I was diagnosed with AML on April 24, 1997 at the age of 39. I was married with three young boys, my youngest not yet one year old. I was a commissioned salesman and my wife was a stay-at-home mom to our three sons. A few days after my diagnosis my doctor pulled my wife aside and explained that the odds and the prognosis were not good and that she needed to prepare for the worst outcome. She replied that she would do what she needed to do but that no one was to tell me that I was not expected to survive.
I was told that my best chance was if they could get me into remission quickly with the first course of chemo and proceed quickly to a bone marrow transplant. The first course failed to get me into remission. Nearly immediately a second course was started. It appeared that the second course had failed to put me into remission as well. As the doctors prepared to send me home after more than seven weeks in Rhode Island Hospital, they opted to do one more bone marrow biopsy. That evening my doctor called me at home and with tears he shared that I was in remission!
A consolidation round of chemo was scheduled and I began to look towards transplant. My youngest brother was a perfect match, which in those days was six out of six antigens. Early in September, I reported to Tufts Medical Center in Boston to begin the induction round of chemo and total body radiation. On September 11, 1997, I had the transplant. After five and a half weeks in the hospital, I was sent home with my brand new bone marrow and immune system.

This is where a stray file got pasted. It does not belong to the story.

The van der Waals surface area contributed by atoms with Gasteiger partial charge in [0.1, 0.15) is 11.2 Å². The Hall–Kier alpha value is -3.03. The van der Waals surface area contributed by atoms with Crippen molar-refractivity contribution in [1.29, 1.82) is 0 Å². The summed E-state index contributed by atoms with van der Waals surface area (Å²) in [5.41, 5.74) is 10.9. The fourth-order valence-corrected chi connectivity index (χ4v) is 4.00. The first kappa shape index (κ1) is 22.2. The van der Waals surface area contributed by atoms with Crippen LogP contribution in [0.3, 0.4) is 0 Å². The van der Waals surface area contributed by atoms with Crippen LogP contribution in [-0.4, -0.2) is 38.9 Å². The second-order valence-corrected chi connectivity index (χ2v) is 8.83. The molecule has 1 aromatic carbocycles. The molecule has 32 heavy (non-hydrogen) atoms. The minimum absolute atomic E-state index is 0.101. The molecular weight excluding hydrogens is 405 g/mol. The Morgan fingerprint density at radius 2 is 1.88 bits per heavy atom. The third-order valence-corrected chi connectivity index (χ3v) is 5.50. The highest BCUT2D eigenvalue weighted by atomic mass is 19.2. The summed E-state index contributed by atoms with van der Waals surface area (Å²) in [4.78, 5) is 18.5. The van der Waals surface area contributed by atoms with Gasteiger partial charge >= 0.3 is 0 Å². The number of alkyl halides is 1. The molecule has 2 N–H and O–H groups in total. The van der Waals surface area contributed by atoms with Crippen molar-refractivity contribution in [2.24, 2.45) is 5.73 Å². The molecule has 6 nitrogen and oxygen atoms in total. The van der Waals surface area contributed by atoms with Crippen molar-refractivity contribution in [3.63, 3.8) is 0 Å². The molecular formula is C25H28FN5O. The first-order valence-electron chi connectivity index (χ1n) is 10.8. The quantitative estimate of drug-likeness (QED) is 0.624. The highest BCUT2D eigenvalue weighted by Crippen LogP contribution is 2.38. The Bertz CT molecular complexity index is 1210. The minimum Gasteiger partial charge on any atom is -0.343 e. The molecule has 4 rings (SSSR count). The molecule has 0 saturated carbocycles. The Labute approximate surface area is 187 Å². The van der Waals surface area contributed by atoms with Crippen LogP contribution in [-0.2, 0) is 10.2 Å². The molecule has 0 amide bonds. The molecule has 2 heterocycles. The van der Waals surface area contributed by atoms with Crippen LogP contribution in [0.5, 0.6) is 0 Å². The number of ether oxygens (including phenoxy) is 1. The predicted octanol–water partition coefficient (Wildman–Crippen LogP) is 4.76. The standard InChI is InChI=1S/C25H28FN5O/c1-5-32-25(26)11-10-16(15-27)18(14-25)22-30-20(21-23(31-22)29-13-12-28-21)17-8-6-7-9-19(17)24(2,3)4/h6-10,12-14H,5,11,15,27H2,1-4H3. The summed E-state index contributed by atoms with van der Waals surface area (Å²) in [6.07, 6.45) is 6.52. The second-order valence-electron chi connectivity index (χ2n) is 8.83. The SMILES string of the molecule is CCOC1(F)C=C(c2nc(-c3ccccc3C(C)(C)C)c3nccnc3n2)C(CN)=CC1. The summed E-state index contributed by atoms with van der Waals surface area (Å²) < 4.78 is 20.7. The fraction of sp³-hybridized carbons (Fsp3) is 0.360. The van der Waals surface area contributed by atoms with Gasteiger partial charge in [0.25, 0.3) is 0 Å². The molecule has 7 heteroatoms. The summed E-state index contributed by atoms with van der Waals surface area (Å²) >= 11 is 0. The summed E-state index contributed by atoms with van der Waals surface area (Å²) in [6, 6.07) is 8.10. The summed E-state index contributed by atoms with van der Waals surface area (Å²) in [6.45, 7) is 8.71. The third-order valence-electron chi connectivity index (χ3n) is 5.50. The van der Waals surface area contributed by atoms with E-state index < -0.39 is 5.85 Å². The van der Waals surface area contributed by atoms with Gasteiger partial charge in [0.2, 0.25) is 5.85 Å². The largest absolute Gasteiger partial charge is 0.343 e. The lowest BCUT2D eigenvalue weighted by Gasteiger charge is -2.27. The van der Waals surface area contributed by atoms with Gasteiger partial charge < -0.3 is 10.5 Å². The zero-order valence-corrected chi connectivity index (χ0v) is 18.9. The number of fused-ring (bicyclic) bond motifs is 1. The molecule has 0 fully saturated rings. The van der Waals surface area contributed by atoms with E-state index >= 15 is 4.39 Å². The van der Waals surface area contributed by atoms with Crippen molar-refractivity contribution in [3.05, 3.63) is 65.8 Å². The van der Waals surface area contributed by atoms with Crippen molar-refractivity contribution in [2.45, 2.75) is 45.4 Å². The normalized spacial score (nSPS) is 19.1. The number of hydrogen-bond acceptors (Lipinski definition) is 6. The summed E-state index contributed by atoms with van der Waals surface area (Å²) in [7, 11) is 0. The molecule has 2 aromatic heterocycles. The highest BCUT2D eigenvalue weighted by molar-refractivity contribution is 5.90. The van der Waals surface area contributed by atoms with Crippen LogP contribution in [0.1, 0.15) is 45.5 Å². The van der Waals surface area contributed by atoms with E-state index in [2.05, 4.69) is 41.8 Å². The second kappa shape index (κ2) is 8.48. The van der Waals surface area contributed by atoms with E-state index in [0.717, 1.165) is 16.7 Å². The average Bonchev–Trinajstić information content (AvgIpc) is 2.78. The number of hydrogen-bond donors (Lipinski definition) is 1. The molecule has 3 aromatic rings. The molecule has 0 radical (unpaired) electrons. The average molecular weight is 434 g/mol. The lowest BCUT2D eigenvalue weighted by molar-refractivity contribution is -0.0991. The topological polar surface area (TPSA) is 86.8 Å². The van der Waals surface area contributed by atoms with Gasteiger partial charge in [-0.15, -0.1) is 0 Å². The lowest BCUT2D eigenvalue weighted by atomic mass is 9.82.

In 1997, I spent 124 days as an inpatient between Rhode Island Hospital and Tufts. My wife was at my side for 123 of those days. The only day that she wasn't there was the day that she supervised the cleaning crew in preparation for my return home after the transplant. Family, friends, acquaintances and total strangers came together to support my family and I during those trying times. They made it possible for my wife to spend time with me every day.
On January 2, 1998, I returned to work in a limited capacity. By the middle of 1998, I was fully back at work.
I began volunteering with the First Connection Program in 1998. Since that time I have become much more involved. I am now chairman of the Board of Trustees for the Rhode Island Chapter. Today I volunteer in order to honor the love and support shared with me and my family by so many while I was sick.